When Lilacs Last in the Dooryard Bloom'd Analysis

Walt Whitman

The Poem

(Critical Guide to Poetry for Students)

“When Lilacs Last in the Dooryard Bloom’d” is a long poem in free verse divided into sixteen numbered sections. Written shortly after the assassination of Abraham Lincoln, the poem expresses both Walt Whitman’s grief and his effort to incorporate the president’s death into an understanding of the universal cycle of life and death.

The first two sections are devoted to lamentation, to the poet’s sense that he will never be able to overcome his despair over the loss of the one he loved, and to the premonition of catastrophe he had experienced in his observation of the drooping western star. Nature itself seems obliterated by the “black murk” hiding the star.

In section 3, the poet shifts his attention to the lilac bush blooming in the dooryard. The tall lilac bush, with its heart-shaped leaves, is a natural symbol of the human heart and its capacity to mourn but also of its capacity to renew itself, as the lilac bush is renewed each spring. The flower’s powerful scent stirs the poet’s memory of the continual cycles of nature and stimulates both sadness and delight, which he expresses in breaking off a sprig of lilac in tribute to and memory of Lincoln.

Section 4 introduces the image of the solitary warbling thrush, which the poet later associates (in section 10) with his own warbling for the dead. Not only is grief natural, it is also what unites human beings and nature, and it is what allows the poet to see in...

(The entire section is 488 words.)

Forms and Devices

(Critical Guide to Poetry for Students)

Because Whitman feels so strongly that human grief must be understood as part of the recurrent cycle of nature, of the change and the return of the seasons, he relies on the simplest of all devices: repetition. Thus the lines of the first section are repeated in several sections, especially at the end of the poem, which focuses on the images of lilac and star and on the bird’s song, which echoes and evokes the poet’s own song. Indeed the poem has an echoing effect, as if the poet’s first choice of words in sections 1 through 4 must be given similar answering words in subsequent sections.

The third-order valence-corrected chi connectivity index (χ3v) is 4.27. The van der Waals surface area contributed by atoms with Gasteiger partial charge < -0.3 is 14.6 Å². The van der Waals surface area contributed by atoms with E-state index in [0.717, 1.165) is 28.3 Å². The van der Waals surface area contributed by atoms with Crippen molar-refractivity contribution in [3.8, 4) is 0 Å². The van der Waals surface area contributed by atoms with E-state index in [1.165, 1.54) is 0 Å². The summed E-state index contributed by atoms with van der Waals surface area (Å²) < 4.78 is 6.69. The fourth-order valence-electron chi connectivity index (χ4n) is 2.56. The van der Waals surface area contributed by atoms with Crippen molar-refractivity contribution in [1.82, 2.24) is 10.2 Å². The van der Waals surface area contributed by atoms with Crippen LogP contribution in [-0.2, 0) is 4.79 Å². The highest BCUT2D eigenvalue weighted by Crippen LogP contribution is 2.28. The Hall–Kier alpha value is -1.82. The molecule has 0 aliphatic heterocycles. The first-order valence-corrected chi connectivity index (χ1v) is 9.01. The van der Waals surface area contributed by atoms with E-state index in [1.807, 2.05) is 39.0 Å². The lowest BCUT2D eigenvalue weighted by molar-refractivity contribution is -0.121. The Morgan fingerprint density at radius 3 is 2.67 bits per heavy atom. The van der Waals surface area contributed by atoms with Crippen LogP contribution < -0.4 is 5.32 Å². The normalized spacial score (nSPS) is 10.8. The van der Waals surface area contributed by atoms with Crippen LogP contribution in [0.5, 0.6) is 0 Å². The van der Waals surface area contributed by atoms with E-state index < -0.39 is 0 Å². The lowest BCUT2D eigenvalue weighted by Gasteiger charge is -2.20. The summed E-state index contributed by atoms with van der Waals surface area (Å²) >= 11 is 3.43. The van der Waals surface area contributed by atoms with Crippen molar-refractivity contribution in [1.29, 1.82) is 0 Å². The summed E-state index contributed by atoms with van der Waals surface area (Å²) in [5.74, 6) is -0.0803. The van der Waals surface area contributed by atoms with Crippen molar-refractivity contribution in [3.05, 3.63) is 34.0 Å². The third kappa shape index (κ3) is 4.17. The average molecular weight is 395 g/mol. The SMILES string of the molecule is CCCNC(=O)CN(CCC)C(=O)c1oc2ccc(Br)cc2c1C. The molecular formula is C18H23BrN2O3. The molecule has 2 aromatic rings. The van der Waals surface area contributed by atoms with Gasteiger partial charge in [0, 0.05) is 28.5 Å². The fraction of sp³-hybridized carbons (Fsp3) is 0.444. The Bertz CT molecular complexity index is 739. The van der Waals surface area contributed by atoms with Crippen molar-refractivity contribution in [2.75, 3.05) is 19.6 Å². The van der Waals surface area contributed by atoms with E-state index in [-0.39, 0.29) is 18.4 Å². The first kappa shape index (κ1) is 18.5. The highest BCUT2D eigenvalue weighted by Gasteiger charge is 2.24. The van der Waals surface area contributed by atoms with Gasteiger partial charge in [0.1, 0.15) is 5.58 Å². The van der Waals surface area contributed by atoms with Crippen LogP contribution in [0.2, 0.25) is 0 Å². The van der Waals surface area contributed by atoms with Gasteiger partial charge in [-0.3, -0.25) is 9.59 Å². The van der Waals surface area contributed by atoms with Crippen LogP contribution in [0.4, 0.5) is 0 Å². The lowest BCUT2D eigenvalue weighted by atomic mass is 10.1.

In another kind of repetition, the poet takes a word such as “warble” and applies it both to the bird and to himself, making the word stand for the identity between himself and nature. Similarly, his precise observation of the “delicate-color’d blossoms” of the lilac later merges (in section 14) into his ode to “delicate death.” By offering a sprig of lilac to Lincoln, in other words, the poet is signifying his understanding of this individual instance of death, which then becomes linked to his expanded awareness (later in the poem) of how all death is figured in Lincoln’s loss.

What often seems to be merely reiteration of detail—as in the poet’s description (in section 13) of the thrush singing in the swamps and out of the dusk, the cedar, and the pines—is repeated at the very end of the poem, suggesting that what the poet observes...

(The entire section is 449 words.)


(Masterpieces of American Literature)

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